So, lately I've been really interested in devoicing voiced consonants to their counterparts. I've been studying painstakingly, so I would like to share it with you, and you can tell me if you agree with me or not.
So, I'll start:
1. I have two bookshelves. In this case the word 'have' is pronounced with /v/ sound. However, due to the fact that the next word starts with /t/ sound, it becomes /f/ sound.
'Bookshelves' is pronounced with /v/ sound and ends with /z/ sound, however, due to the fact that it is at the end of a sentence, the /v/ and the /z/ sounds will transform into a very but very ultra week /f/ and /s/ sound.
So the sentence /aɪ hæv tu ˈbʊkˌʃɛlvz/ actually becomes /aɪ hæf tu ˈˈbʊkˌʃɛlfs/ (It's how Google translator pronounces it)
2. Vegetable -> /ˈvɛʤtəbəl/ pronounced with /ʤ/, however, if you try to pronounce 'vegetable' with /ʤ/ sound, it is possible but it's hard, and not only that, but it sounds unnatural.
So, due to the fact that the next sound is /t/ sound, it means that the word 'vegetable' will actually become /vɛʧtəbəl/. The /ʤ/ sound will convert into its voiceless counterpart /ʧ/. Google translate
3. The phrase you've changed a lot. The /ʧ/ sound is actually a mix between the /t/ sound and the /ʧ/ sound. So it means that the preceding sound (/v/) will be devoiced and will become a weak /f/ sound rather than a hard /v/ sound.
Not only that, but it seems like the /ʤ/ sound in 'changed' will become a very weak /ʧ/. So you've changed a lot (/juv ʧeɪnʤd ə lɑt/) becomes /juf ʧeɪnʧt ə lɑt/. Not only that, but it seems like the /d/ in 'changed' will become more of a /t/ sound. Keep in mind, they're becoming very weak counterparts. Here is the audio.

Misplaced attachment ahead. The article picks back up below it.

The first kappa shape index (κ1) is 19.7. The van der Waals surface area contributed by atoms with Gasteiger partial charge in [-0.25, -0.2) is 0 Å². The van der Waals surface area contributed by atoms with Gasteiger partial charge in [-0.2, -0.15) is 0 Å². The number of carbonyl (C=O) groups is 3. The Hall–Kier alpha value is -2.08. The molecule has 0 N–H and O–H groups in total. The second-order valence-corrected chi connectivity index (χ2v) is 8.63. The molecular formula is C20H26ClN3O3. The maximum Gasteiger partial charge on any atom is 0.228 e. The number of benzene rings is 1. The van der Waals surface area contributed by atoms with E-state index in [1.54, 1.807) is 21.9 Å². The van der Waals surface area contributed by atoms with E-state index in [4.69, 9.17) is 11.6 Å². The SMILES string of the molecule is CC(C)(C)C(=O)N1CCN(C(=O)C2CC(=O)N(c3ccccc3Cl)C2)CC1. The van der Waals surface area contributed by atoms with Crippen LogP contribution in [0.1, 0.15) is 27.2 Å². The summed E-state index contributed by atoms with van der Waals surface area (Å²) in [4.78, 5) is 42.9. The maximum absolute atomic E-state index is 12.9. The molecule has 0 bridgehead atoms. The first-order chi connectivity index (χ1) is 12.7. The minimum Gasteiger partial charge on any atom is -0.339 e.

4. He's trying. The same will happen here. He's is normally pronounced with /z/ sound, however, due to the fact that the next word starts with /t/ sound, it will actually become more of a /s/ sound. And it's more common to pronounce the /tr/ cluster as /ʧ/ sound, so /hiz ˈtraɪɪŋ/ will become more like /hisˈtraɪɪŋ/. Audio
5. I moved, same thing happens here. 'Moved' is at the end of a sentence, so it means that the /v/ sound in 'moved' will become a very ultra light /f/ sound.
The /t/ and /ʧ/ sounds seem to devoixe many sounds.
'You move to me', 'I have to go', 'I've been engaged twice' (the /ʤ/ sound will become more of a /ʧ/ sound)
It also happens at the end of words. Never in my wildest dreams -> The /z/ in dreams will actually be a very ultra light /s/ sound, so light that it will sound like a little whispery /s/ sound.
Same happens with 'I have a page' -> the /ʤ/ sound will become very ultra /ʧ/ sound, since it's at the end.
However, if you say 'In my dreams I see you', then the /z/ sound will be strong.
If you say 'I'm gonna change my name', then the /ʤ/ sound in 'change' will be strong.
'I'm gonna move again', in this sentence the /v/ sound will remain and it won't change to /f/ sound.
One last more: It won't change to /f/ sound. In change to, the /ʤ/ sound will actually change to /ʧ/ since the /t/ sound devoices it.
Same with, I have a garage, when it's at the end it seems it becomes a very ultra light /ʧ/ sound instead of the /ʒ/ sound. But if you say 'my garage is big', then /ʒ/ will not change to /ʧ/ and will remain strong.